On September 11 last year, a large asteroid crashed into the moon.  On January 28 this year, the sun unleashed a vivid flare.   In both cases, telescopes were strategically positioned to record these dramatic events like never before.

Lunar explosion

Space.com reports the asteroid that struck the moon triggered the brightest explosion ever seen on its surface:

The space rock hit at a staggering speed of 37,900 mph (61,000 km/h), gouging out a new crater roughly 131 feet (40 meters) wide in an ancient lava-filled lunar basin known as Mare Nubium … The scientists think the boulder behind the crash was about 880 lbs. (400 kg) and measured between 2 and 4.5 feet (0.6 and 1.4 meters) in diameter.

Screen shot of asteroid exploding on moon (YouTube/Jm Madiedo)

You can watch it here:

The footage was grabbed by Jose Madiedo, a professor at the University of Huelva, who operates two moon-watching telescopes in the south of Spain, part of the Moon Impacts Detection and Analysis System, according to Space.com.

Solar flare

NASA says the solar  flare captured by its Interface Region Imaging Spectrograph (IRIS) on January 28 was the largest since it was launched in the summer of 2013.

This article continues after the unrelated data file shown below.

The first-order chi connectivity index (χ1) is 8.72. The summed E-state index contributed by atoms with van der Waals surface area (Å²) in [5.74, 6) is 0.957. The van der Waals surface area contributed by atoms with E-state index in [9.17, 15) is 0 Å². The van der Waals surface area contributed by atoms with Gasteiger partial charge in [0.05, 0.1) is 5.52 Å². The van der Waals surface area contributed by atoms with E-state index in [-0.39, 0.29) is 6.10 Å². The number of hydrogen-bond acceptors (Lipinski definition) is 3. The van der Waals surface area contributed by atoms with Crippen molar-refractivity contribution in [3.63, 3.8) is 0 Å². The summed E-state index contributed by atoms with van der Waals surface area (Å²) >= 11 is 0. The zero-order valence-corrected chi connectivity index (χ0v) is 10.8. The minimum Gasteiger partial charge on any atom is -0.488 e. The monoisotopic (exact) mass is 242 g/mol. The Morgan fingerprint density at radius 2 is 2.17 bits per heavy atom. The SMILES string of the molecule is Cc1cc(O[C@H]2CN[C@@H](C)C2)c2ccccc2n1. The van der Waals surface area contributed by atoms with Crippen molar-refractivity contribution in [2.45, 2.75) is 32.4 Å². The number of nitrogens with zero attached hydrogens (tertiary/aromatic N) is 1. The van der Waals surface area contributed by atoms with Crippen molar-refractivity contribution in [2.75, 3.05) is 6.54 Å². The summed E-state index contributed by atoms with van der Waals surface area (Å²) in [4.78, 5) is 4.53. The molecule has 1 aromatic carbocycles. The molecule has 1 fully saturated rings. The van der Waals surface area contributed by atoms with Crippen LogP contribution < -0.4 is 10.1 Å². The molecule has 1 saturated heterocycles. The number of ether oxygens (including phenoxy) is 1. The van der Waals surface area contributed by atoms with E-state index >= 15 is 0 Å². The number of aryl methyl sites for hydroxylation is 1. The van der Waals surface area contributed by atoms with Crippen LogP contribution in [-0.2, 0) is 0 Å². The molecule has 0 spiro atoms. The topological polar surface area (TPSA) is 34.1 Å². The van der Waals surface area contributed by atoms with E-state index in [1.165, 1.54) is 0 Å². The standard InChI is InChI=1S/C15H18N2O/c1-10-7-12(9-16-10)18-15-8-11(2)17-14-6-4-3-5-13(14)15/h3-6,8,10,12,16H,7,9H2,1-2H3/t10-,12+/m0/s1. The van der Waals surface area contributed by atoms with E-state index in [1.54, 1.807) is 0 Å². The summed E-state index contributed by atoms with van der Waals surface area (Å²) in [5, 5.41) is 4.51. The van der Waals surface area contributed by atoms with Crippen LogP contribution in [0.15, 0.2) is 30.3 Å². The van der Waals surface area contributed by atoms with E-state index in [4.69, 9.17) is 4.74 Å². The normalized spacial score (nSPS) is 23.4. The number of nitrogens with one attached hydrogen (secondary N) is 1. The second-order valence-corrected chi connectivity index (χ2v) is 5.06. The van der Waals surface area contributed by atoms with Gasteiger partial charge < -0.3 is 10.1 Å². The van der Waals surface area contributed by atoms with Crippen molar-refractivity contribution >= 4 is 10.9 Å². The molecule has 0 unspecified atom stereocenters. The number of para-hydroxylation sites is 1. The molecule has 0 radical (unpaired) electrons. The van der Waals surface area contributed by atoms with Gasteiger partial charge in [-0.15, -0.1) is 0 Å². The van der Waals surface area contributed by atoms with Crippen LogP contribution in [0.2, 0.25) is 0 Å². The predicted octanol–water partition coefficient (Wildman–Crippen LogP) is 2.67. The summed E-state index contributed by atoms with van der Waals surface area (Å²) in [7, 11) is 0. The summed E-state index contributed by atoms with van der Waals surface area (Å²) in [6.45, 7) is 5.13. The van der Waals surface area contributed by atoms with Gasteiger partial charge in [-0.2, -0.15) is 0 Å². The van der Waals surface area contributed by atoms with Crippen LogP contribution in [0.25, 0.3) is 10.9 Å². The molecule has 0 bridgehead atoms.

NASA’s IRIS records dramatic solar flare (NASA)

Watch below:

"On Jan. 28, 2014, NASA's Interface Region Imaging Spectrograph, or IRIS, witnessed its strongest solar flare since it launched in the summer of 2013," NASA's Goddard Space Flight Center reported. "Solar flares are bursts of x-rays and light that stream out into space, but scientists don't yet know the fine details of what sets them off." (NASA's Goddard Space Flight Center)

Prior to the eruption, scientists had intentionally pointed IRIS towards the region where the flare occurred.

“… IRIS can’t look at the entire sun at the same time, so the team must always make decisions about what region might provide useful observations,” NASA writes. “On Jan. 28, scientists spotted a magnetically active region on the sun and focused IRIS on it.”